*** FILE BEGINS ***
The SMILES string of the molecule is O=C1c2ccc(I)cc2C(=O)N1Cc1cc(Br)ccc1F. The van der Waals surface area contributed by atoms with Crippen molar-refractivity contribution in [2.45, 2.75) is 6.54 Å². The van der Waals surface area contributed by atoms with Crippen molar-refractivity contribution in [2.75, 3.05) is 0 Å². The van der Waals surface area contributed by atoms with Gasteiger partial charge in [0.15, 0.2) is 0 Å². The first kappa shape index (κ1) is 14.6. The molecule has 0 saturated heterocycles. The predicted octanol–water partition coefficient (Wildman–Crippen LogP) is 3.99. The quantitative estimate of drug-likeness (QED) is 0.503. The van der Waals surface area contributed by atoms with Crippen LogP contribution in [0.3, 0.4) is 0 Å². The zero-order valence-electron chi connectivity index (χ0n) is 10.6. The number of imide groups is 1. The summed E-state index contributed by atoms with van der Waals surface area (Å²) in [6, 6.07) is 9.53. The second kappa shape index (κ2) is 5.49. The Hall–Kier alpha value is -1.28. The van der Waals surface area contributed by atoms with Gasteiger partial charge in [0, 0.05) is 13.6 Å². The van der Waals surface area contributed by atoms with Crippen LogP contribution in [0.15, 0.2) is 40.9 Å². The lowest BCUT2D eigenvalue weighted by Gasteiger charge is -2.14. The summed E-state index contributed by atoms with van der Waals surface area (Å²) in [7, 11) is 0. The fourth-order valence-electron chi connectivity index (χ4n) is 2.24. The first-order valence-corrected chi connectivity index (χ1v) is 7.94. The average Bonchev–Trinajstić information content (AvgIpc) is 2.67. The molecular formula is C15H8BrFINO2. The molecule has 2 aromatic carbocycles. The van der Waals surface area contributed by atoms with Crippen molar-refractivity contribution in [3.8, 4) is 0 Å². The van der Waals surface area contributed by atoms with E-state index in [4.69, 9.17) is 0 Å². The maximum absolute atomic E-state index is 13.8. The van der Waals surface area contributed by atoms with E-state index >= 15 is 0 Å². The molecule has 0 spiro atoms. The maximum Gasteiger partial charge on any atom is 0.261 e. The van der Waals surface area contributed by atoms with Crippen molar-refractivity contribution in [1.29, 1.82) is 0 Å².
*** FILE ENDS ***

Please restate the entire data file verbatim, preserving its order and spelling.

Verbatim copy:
The SMILES string of the molecule is O=C1c2ccc(I)cc2C(=O)N1Cc1cc(Br)ccc1F. The van der Waals surface area contributed by atoms with Crippen molar-refractivity contribution in [2.45, 2.75) is 6.54 Å². The van der Waals surface area contributed by atoms with Crippen molar-refractivity contribution in [2.75, 3.05) is 0 Å². The van der Waals surface area contributed by atoms with Gasteiger partial charge in [0.15, 0.2) is 0 Å². The first kappa shape index (κ1) is 14.6. The molecule has 0 saturated heterocycles. The predicted octanol–water partition coefficient (Wildman–Crippen LogP) is 3.99. The quantitative estimate of drug-likeness (QED) is 0.503. The van der Waals surface area contributed by atoms with Crippen LogP contribution in [0.3, 0.4) is 0 Å². The zero-order valence-electron chi connectivity index (χ0n) is 10.6. The number of imide groups is 1. The summed E-state index contributed by atoms with van der Waals surface area (Å²) in [6, 6.07) is 9.53. The second kappa shape index (κ2) is 5.49. The Hall–Kier alpha value is -1.28. The van der Waals surface area contributed by atoms with Gasteiger partial charge in [0, 0.05) is 13.6 Å². The van der Waals surface area contributed by atoms with Crippen LogP contribution in [0.15, 0.2) is 40.9 Å². The lowest BCUT2D eigenvalue weighted by Gasteiger charge is -2.14. The summed E-state index contributed by atoms with van der Waals surface area (Å²) in [7, 11) is 0. The fourth-order valence-electron chi connectivity index (χ4n) is 2.24. The first-order valence-corrected chi connectivity index (χ1v) is 7.94. The average Bonchev–Trinajstić information content (AvgIpc) is 2.67. The molecular formula is C15H8BrFINO2. The molecule has 2 aromatic carbocycles. The van der Waals surface area contributed by atoms with Crippen molar-refractivity contribution in [3.8, 4) is 0 Å². The van der Waals surface area contributed by atoms with E-state index in [4.69, 9.17) is 0 Å². The maximum absolute atomic E-state index is 13.8. The van der Waals surface area contributed by atoms with E-state index >= 15 is 0 Å². The molecule has 0 spiro atoms. The maximum Gasteiger partial charge on any atom is 0.261 e. The van der Waals surface area contributed by atoms with Crippen molar-refractivity contribution in [1.29, 1.82) is 0 Å².